Women’s leadership group unveils diversity hall of fame inductees
ORLANDO — The Network of Executive Women will induct the first group of honorees into the newly created CPG Retail Diversity Hall of Fame on Monday, Sept. 19, as part of the organization’s annual Leadership Summit.
The inaugural slate of inductees consists of 11 executives and organizations who are responsible for driving diversity in the industry. The inductees include former Walmart CIO Linda Dillman, information technology expert Jeri Dunn, PepsiCo executive Tom Greco, the late Bill Grize of Ahold USA, Don Knauss of Clorox and Jeff Noddle of Supervalu. Other inductees include supply-side standout Kay Palmer, supermarket veteran Judy Spires and Jamba Juice CEO James White.
Such companies as Delhaize America and Procter & Gamble also will be recognized in the CPG Retail Diversity Hall of Fame for their efforts to advance diversity and inclusion.
The event is held in conjunction with the NEW Leadership Summit 2011 that is expected to draw roughly 900 attendees.
Darryl Strawberry helps Duane Reade celebrate 50 years
NEW YORK — Famed Mets baseball player Darryl Strawberry is expected to join the "One Shot At A Million" festivities today, which is part of Duane Reade’s 50th anniversary celebration.
The event will take place at Duane Reade at 40 Wall St. and Chase Manhattan Plaza from 11 a.m. to 1 p.m.
At the retailer’s 50th anniversary celebration, which will include a special appearance by Strawberry, the winner of Duane Reade’s 50th anniversary contest will have a chance to choose 1-of-50 bags, one of which contains a check for $1 million and the other 49 a check for $5,000.
As part of the festivities, New York deejay/rapper and producer, DJ Clue, will MC the event, which also will include a giveaway of 50 pairs of New York Mets tickets, product sampling and distribution of special offers to the public.
Survey says 6-in-10 adults don’t eat enough fruits and veggies
GRAND RAPIDS, Mich. — Is this the nutritional Twilight Zone?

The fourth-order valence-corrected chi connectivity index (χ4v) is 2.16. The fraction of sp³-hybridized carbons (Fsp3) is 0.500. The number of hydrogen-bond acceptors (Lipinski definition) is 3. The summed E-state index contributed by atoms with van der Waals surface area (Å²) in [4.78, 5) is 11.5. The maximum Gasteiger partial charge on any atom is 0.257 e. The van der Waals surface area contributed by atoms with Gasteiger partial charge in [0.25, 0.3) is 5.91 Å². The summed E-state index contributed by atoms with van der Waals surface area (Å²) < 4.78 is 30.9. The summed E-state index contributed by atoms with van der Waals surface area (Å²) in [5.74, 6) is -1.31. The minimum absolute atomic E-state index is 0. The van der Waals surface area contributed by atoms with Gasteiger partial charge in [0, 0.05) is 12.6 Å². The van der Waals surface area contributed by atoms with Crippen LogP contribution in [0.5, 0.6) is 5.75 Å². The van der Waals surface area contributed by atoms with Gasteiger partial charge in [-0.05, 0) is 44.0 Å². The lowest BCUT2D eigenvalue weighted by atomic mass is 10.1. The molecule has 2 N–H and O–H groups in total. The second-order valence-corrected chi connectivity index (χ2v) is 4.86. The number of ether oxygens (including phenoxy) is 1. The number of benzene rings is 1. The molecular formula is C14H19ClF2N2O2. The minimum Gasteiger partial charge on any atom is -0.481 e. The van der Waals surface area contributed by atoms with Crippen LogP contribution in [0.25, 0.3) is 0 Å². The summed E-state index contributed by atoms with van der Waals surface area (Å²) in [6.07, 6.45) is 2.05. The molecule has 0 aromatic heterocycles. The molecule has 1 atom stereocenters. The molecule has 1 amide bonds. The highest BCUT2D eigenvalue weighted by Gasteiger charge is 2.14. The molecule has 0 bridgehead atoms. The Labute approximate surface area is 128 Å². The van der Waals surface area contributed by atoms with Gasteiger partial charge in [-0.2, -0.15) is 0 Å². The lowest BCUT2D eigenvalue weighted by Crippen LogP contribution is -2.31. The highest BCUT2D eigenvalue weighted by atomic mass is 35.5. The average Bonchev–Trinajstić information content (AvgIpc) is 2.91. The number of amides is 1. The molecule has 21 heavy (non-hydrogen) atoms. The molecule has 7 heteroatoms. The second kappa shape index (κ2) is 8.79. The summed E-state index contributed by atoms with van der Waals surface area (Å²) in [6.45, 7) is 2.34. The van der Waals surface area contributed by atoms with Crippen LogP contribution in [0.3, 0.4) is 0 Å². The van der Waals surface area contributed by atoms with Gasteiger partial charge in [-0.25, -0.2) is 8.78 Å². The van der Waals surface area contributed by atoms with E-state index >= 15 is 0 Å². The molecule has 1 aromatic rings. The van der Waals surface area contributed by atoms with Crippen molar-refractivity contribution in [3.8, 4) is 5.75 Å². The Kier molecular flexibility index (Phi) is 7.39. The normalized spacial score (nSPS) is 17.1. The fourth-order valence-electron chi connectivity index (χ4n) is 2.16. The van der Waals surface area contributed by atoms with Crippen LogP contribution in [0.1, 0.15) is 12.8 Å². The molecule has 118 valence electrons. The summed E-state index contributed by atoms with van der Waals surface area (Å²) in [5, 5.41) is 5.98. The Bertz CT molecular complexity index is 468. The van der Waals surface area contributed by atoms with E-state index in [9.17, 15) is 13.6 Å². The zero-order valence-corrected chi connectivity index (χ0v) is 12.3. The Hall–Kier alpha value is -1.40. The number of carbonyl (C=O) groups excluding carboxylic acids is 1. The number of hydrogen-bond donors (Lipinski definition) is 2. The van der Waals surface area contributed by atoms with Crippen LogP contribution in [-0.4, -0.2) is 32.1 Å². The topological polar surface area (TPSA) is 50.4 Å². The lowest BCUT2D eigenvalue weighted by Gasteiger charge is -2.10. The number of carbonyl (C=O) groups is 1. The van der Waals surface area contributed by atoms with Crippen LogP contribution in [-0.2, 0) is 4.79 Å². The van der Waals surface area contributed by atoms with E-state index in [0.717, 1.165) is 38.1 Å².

Despite the common perception that kids are always reluctant to eat their greens, a new survey by Midwest retailer Meijer found that almost 6-in-10 adults don’t think they’re eating enough fruits and vegetables, while kids seem to be eating enough.
The mass-merchandise chain surveyed about 1,300 Midwesterners, finding that 58% of adults didn’t think they ate enough produce, with 39% citing cost and 20% citing difficulties with preparation, though a mere 5% blamed taste. It wasn’t out of ignorance of daily nutritional needs; 64% and 70% correctly identified the Department of Agriculture’s recommended daily intake of fruits and vegetables, respectively.
At the same time, 48% of respondents with children said their kids ate more fruit than other children, while 35% said their kids ate the same amount as their peers, and 13% said their kids ate less fruit than others. Thirty-six percent said their kids ate more vegetables than other children, while 4-in-10 said they ate the same amount as their peers, and 20% said their kids didn’t eat as many vegetables as other kids.
“Most people know they should be eating more fruits and vegetables, but they perceive them as expensive to purchase and difficult to prepare,” Meijer registered dietitian and healthy living manager Shari Steinbach said. “Fruits and vegetables are top disease-fighting foods, and consuming at least 5 cups a day can significantly reduce your risk of getting sick. Everyone should try to include at least one serving of a fruit or vegetable at every meal and for snacks.”